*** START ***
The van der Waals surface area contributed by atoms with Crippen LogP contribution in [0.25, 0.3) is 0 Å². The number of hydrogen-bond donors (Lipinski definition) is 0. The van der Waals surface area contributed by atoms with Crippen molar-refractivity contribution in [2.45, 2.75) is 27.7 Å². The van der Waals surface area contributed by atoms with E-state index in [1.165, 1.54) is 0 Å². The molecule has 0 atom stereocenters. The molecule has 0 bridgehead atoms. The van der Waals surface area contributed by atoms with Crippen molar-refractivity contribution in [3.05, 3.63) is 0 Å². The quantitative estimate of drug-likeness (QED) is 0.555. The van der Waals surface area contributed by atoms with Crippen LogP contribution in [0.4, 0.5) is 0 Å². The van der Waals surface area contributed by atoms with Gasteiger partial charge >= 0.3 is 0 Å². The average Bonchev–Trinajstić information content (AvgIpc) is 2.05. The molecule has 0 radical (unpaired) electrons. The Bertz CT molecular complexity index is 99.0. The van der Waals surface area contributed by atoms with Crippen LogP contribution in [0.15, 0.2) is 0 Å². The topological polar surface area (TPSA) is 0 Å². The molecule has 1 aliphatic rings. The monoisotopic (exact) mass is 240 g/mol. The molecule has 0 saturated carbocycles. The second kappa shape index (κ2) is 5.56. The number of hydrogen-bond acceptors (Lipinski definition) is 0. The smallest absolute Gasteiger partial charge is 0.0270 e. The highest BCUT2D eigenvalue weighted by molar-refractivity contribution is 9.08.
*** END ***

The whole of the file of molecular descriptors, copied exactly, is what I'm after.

The van der Waals surface area contributed by atoms with Crippen LogP contribution in [0.25, 0.3) is 0 Å². The number of hydrogen-bond donors (Lipinski definition) is 0. The van der Waals surface area contributed by atoms with Crippen molar-refractivity contribution in [2.45, 2.75) is 27.7 Å². The van der Waals surface area contributed by atoms with E-state index in [1.165, 1.54) is 0 Å². The molecule has 0 atom stereocenters. The molecule has 0 bridgehead atoms. The van der Waals surface area contributed by atoms with Crippen molar-refractivity contribution in [3.05, 3.63) is 0 Å². The quantitative estimate of drug-likeness (QED) is 0.555. The van der Waals surface area contributed by atoms with Crippen LogP contribution in [0.4, 0.5) is 0 Å². The van der Waals surface area contributed by atoms with Gasteiger partial charge >= 0.3 is 0 Å². The average Bonchev–Trinajstić information content (AvgIpc) is 2.05. The molecule has 0 radical (unpaired) electrons. The Bertz CT molecular complexity index is 99.0. The van der Waals surface area contributed by atoms with Crippen LogP contribution in [0.15, 0.2) is 0 Å². The topological polar surface area (TPSA) is 0 Å². The molecule has 1 aliphatic rings. The monoisotopic (exact) mass is 240 g/mol. The molecule has 0 saturated carbocycles. The second kappa shape index (κ2) is 5.56. The number of hydrogen-bond acceptors (Lipinski definition) is 0. The smallest absolute Gasteiger partial charge is 0.0270 e. The highest BCUT2D eigenvalue weighted by molar-refractivity contribution is 9.08.